01/13/2014 02:52 pm ET Updated Jan 23, 2014

Proposed Oklahoma Bill Would Prevent Students From Getting Punished Over Toy Guns

One Oklahoma lawmaker wants to put an end to school suspensions over toy guns.

Last week, Republican state legislator Sally Kern proposed a bill that would make sure students could not be punished for bringing small toy guns to school, chewing pastries into the shape of guns or wearing clothing that expresses support for the Second Amendment.

The proposal, titled the “Common Sense Zero Tolerance Act,” is designed to prevent school districts from punishing, humiliating, intimidating or bullying a student over representations of fake guns, according to its description.

The proposition comes after a slew of highly publicized gun-related school suspensions. The bill’s call for schools not to punish students who chew pastries into the shape of weapons is ostensibly a reference to a 2013 incident involving a 7-year-old boy who was suspended after nibbling a Pop Tart into the shape of a pistol. Additionally, in recent months there have been cases of students being punished for using their fingers to represent fake guns and bringing small cap guns into school.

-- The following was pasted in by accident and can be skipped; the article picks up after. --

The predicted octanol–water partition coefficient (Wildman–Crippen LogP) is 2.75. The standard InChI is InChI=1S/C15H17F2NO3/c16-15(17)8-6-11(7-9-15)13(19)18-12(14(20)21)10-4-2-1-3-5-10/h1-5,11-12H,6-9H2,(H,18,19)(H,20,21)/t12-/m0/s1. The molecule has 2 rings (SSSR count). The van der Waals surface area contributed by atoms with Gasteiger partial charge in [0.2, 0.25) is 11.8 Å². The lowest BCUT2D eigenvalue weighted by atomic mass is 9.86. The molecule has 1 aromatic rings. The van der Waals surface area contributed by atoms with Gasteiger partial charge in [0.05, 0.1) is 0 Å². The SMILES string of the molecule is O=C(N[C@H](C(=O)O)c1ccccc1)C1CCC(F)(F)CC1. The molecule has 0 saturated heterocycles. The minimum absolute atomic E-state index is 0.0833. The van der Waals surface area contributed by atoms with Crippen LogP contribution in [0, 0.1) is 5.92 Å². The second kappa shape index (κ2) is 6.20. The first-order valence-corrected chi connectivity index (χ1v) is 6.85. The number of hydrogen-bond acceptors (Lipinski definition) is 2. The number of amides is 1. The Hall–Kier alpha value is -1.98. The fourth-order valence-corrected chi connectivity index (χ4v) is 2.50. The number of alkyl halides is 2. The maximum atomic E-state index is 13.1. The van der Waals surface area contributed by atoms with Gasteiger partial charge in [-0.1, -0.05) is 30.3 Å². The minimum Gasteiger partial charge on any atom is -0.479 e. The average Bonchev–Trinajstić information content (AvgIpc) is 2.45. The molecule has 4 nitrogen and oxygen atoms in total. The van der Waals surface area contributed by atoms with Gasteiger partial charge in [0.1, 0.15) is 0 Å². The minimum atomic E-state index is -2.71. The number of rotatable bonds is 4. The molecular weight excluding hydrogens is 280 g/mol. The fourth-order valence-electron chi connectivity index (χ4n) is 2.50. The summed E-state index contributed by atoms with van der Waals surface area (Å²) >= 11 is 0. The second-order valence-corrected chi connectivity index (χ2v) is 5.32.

Kern recently told Oklahoma outlet KWTV why she thinks the bill is necessary.

"If there's no real intent, there's no real threat, no real weapon, no real harm is occurring or going to occur, why in the world are we in a sense abusing our children like this," said Kern, who is a former educator.

On the other hand, the Oklahoma Education Association, the state’s largest teachers union, has come out against the proposal.

"I fully trust Oklahoma educators to handle student discipline in an appropriate case-by-case manner. The proposed legislation removes local control from teachers, counselors, administrators and local school boards. Educators are degreed professionals, trained and experienced in dealing with children," union President Linda Hampton explained, according to the outlet.

Responses to the proposed bill are mixed among parents.

"It's their toys. If they're allowed to play with them at home then that's up to the parent to control," local parent Myrtle Viewins told KOKH-TV.

However, another parent disagreed.

"It's a threat still, to the teachers to the other students. It can show potentially what goes on at home," Tameika Gaines told the station.



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